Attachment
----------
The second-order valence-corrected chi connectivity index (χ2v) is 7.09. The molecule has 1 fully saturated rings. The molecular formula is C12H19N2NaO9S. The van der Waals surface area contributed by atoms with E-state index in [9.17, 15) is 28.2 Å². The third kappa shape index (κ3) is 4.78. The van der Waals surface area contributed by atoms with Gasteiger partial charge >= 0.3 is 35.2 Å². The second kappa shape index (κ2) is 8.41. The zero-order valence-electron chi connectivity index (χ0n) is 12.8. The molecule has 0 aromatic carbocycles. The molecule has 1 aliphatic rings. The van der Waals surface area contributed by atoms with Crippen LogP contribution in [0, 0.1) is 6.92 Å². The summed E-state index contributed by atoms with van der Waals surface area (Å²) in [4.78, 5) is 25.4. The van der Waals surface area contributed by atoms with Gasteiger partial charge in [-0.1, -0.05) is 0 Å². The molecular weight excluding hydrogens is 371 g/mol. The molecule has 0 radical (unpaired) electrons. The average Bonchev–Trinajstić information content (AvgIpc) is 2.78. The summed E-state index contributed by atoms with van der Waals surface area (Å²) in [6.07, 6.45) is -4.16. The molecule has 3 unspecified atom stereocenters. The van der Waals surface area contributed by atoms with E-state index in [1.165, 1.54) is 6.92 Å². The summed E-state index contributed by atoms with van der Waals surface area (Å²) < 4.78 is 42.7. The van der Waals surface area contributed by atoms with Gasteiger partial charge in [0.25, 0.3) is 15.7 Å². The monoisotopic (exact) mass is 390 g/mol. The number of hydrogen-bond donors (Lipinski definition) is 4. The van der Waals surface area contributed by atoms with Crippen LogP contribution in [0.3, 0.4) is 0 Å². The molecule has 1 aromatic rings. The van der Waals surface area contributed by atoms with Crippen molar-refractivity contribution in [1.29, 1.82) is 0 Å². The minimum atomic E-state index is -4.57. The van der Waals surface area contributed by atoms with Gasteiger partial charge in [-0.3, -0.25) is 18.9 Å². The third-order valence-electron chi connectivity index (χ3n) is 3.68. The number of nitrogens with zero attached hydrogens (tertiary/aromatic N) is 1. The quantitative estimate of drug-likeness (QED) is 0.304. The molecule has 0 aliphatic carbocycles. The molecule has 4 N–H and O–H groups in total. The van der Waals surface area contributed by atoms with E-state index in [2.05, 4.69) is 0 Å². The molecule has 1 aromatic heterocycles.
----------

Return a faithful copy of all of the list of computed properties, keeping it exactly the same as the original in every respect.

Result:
The second-order valence-corrected chi connectivity index (χ2v) is 7.09. The molecule has 1 fully saturated rings. The molecular formula is C12H19N2NaO9S. The van der Waals surface area contributed by atoms with E-state index in [9.17, 15) is 28.2 Å². The third kappa shape index (κ3) is 4.78. The van der Waals surface area contributed by atoms with Gasteiger partial charge >= 0.3 is 35.2 Å². The second kappa shape index (κ2) is 8.41. The zero-order valence-electron chi connectivity index (χ0n) is 12.8. The molecule has 0 aromatic carbocycles. The molecule has 1 aliphatic rings. The van der Waals surface area contributed by atoms with Crippen LogP contribution in [0, 0.1) is 6.92 Å². The summed E-state index contributed by atoms with van der Waals surface area (Å²) in [4.78, 5) is 25.4. The van der Waals surface area contributed by atoms with Gasteiger partial charge in [-0.1, -0.05) is 0 Å². The molecular weight excluding hydrogens is 371 g/mol. The molecule has 0 radical (unpaired) electrons. The average Bonchev–Trinajstić information content (AvgIpc) is 2.78. The summed E-state index contributed by atoms with van der Waals surface area (Å²) in [6.07, 6.45) is -4.16. The molecule has 3 unspecified atom stereocenters. The van der Waals surface area contributed by atoms with E-state index in [1.165, 1.54) is 6.92 Å². The summed E-state index contributed by atoms with van der Waals surface area (Å²) < 4.78 is 42.7. The van der Waals surface area contributed by atoms with Gasteiger partial charge in [0.25, 0.3) is 15.7 Å². The monoisotopic (exact) mass is 390 g/mol. The number of hydrogen-bond donors (Lipinski definition) is 4. The van der Waals surface area contributed by atoms with Crippen LogP contribution in [0.3, 0.4) is 0 Å². The molecule has 1 aromatic rings. The van der Waals surface area contributed by atoms with Crippen molar-refractivity contribution in [1.29, 1.82) is 0 Å². The minimum atomic E-state index is -4.57. The van der Waals surface area contributed by atoms with Gasteiger partial charge in [-0.3, -0.25) is 18.9 Å². The third-order valence-electron chi connectivity index (χ3n) is 3.68. The number of nitrogens with zero attached hydrogens (tertiary/aromatic N) is 1. The quantitative estimate of drug-likeness (QED) is 0.304. The molecule has 0 aliphatic carbocycles. The molecule has 4 N–H and O–H groups in total. The van der Waals surface area contributed by atoms with E-state index in [2.05, 4.69) is 0 Å². The molecule has 1 aromatic heterocycles.